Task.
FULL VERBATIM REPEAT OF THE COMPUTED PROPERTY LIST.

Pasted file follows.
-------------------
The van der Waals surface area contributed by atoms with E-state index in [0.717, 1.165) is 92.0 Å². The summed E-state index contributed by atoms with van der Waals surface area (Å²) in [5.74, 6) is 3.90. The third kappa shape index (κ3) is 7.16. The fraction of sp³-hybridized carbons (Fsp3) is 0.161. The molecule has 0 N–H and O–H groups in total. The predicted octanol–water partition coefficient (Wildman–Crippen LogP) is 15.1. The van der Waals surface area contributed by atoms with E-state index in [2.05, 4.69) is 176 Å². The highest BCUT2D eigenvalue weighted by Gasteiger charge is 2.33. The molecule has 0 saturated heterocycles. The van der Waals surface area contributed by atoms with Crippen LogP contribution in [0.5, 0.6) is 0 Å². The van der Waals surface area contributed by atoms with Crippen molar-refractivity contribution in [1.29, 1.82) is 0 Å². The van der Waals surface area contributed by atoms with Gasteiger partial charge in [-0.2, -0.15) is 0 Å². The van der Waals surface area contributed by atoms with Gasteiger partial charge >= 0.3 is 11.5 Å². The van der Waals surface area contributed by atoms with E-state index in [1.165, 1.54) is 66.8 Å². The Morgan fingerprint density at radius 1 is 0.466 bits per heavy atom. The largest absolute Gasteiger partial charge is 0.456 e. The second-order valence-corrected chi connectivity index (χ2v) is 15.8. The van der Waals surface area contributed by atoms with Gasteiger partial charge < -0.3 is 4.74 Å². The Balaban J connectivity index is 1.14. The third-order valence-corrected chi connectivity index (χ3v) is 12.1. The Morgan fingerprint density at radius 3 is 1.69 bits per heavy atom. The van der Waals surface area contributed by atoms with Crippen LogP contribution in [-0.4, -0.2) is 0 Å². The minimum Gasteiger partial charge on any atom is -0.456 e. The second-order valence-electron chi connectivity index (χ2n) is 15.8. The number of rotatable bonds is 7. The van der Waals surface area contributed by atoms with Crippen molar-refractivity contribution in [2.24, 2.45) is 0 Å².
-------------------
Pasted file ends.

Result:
The van der Waals surface area contributed by atoms with E-state index in [0.717, 1.165) is 92.0 Å². The summed E-state index contributed by atoms with van der Waals surface area (Å²) in [5.74, 6) is 3.90. The third kappa shape index (κ3) is 7.16. The fraction of sp³-hybridized carbons (Fsp3) is 0.161. The molecule has 0 N–H and O–H groups in total. The predicted octanol–water partition coefficient (Wildman–Crippen LogP) is 15.1. The van der Waals surface area contributed by atoms with E-state index in [2.05, 4.69) is 176 Å². The highest BCUT2D eigenvalue weighted by Gasteiger charge is 2.33. The molecule has 0 saturated heterocycles. The van der Waals surface area contributed by atoms with Crippen LogP contribution in [0.5, 0.6) is 0 Å². The van der Waals surface area contributed by atoms with Crippen molar-refractivity contribution in [1.29, 1.82) is 0 Å². The van der Waals surface area contributed by atoms with Gasteiger partial charge in [-0.2, -0.15) is 0 Å². The van der Waals surface area contributed by atoms with Gasteiger partial charge >= 0.3 is 11.5 Å². The van der Waals surface area contributed by atoms with E-state index in [1.165, 1.54) is 66.8 Å². The Morgan fingerprint density at radius 1 is 0.466 bits per heavy atom. The largest absolute Gasteiger partial charge is 0.456 e. The second-order valence-corrected chi connectivity index (χ2v) is 15.8. The van der Waals surface area contributed by atoms with Gasteiger partial charge < -0.3 is 4.74 Å². The Balaban J connectivity index is 1.14. The third-order valence-corrected chi connectivity index (χ3v) is 12.1. The Morgan fingerprint density at radius 3 is 1.69 bits per heavy atom. The van der Waals surface area contributed by atoms with Crippen LogP contribution in [-0.4, -0.2) is 0 Å². The minimum Gasteiger partial charge on any atom is -0.456 e. The second-order valence-electron chi connectivity index (χ2n) is 15.8. The number of rotatable bonds is 7. The van der Waals surface area contributed by atoms with Crippen molar-refractivity contribution in [2.24, 2.45) is 0 Å².